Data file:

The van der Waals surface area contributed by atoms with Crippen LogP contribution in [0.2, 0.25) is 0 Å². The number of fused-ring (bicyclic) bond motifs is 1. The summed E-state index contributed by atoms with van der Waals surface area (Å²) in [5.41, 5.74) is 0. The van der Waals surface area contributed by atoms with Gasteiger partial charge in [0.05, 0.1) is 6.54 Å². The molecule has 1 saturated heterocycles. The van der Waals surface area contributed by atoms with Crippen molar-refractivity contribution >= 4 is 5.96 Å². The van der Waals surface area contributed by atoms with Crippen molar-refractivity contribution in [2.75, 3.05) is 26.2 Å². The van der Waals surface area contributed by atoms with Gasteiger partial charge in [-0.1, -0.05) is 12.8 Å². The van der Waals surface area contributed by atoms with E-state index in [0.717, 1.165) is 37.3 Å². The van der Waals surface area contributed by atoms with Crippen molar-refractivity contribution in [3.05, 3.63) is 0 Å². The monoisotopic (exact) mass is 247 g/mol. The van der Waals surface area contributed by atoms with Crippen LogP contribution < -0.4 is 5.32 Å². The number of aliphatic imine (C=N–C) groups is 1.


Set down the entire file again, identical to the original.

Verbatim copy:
The van der Waals surface area contributed by atoms with Crippen LogP contribution in [0.2, 0.25) is 0 Å². The number of fused-ring (bicyclic) bond motifs is 1. The summed E-state index contributed by atoms with van der Waals surface area (Å²) in [5.41, 5.74) is 0. The van der Waals surface area contributed by atoms with Gasteiger partial charge in [0.05, 0.1) is 6.54 Å². The molecule has 1 saturated heterocycles. The van der Waals surface area contributed by atoms with Crippen molar-refractivity contribution >= 4 is 5.96 Å². The van der Waals surface area contributed by atoms with Crippen molar-refractivity contribution in [2.75, 3.05) is 26.2 Å². The van der Waals surface area contributed by atoms with Gasteiger partial charge in [-0.1, -0.05) is 12.8 Å². The van der Waals surface area contributed by atoms with E-state index in [0.717, 1.165) is 37.3 Å². The van der Waals surface area contributed by atoms with Crippen molar-refractivity contribution in [3.05, 3.63) is 0 Å². The monoisotopic (exact) mass is 247 g/mol. The van der Waals surface area contributed by atoms with Crippen LogP contribution < -0.4 is 5.32 Å². The number of aliphatic imine (C=N–C) groups is 1.